The MFF is working with the Ministry of Health and Sports as part of an effort to take football standards to a higher level.

Meanwhile, excitement is growing among football fans ahead of the ASEAN Football Federation Championship, which will be co-hosted by Myanmar and the Philippines at the end of this year. It has been a long-held dream of Myanmar fans to see the national team win the Suzuki Cup, but it faces formidable opponents. Its best achievement in the competition was finishing fourth in the 2004 event co-hosted by Malaysia and Vietnam.

The national women’s team has better prospects in the AFF Women’s Football Championship opening in Mandalay later this month: it won the tournament in 2004 and 2007 and was runner-up in 2011, 2012 and 2015.

But what of other sports? Basketball, which is popular in many countries, seems to be neglected in Myanmar.

U Maung Maung Myint, vice president of the Myanmar Basketball Federation, knows that he cannot match the prominence of football and is focusing his efforts on promoting the sport.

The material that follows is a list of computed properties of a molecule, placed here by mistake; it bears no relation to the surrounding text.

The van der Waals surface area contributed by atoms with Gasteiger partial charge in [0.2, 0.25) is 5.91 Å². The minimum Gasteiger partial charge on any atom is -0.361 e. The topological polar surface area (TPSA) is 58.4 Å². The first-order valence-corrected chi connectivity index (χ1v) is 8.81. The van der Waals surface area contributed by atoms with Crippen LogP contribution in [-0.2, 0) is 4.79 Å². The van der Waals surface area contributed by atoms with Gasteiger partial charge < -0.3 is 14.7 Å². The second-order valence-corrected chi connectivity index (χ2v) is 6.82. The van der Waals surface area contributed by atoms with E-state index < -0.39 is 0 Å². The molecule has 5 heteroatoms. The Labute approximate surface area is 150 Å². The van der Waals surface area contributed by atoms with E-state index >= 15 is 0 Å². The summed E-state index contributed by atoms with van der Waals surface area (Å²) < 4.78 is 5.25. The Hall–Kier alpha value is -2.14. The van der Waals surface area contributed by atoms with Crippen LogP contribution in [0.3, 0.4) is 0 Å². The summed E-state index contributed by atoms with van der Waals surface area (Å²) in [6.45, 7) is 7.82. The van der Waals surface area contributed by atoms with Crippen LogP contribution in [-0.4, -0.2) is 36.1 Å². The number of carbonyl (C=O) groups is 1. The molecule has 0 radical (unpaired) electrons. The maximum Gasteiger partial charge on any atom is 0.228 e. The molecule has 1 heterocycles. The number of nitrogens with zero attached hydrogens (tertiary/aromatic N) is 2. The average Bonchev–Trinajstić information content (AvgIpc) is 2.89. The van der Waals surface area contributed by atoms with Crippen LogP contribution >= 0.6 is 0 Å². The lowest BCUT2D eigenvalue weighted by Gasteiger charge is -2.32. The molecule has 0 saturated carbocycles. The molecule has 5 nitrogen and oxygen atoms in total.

“We have been left far behind in many areas due to the past mismanagement and system malfunction,” he said.

The main challenge for developing basketball is a lack of money. The MBF has never received any financial support from the government and it relies on its own budget. The limited popularity of the sport means that the MBF has been struggled to attract sponsorship.

This has meant it cannot even provide enough training for players, much less the funds for long-term coaching, to nurture the development of talented young basketballers.

“With a limited budget, we can only make limited moves,” Maung Maung Myint said. He said that despite it not being difficult to scout talent to play basketball, a challenge is encouraging promising young players to retain an interest in the sport.

Basketball is not alone in needing financial support from the government. There are more than 40 sport federations under the Myanmar Olympic Committee, but none receives an allocation in the government’s annual budget.

Despite many challenges, the sporting sector is slowly developing. Sport other than football is attracting increasing attention and there will be intense interest in the performance of the nation’s athletes at the SEA Games in Malaysia next year.

“I can say that Myanmar sports is coming up now,” said Khin Maung Lwin.

By Natalie Wong

By Natalie Wong

Natalie Wong is a Hong Kong journalist eager to see the world with her own eyes. Before coming to Myanmar she worked for a travel and lifestyle publication in Hong Kong and is video editor of The Young Reporter magazine.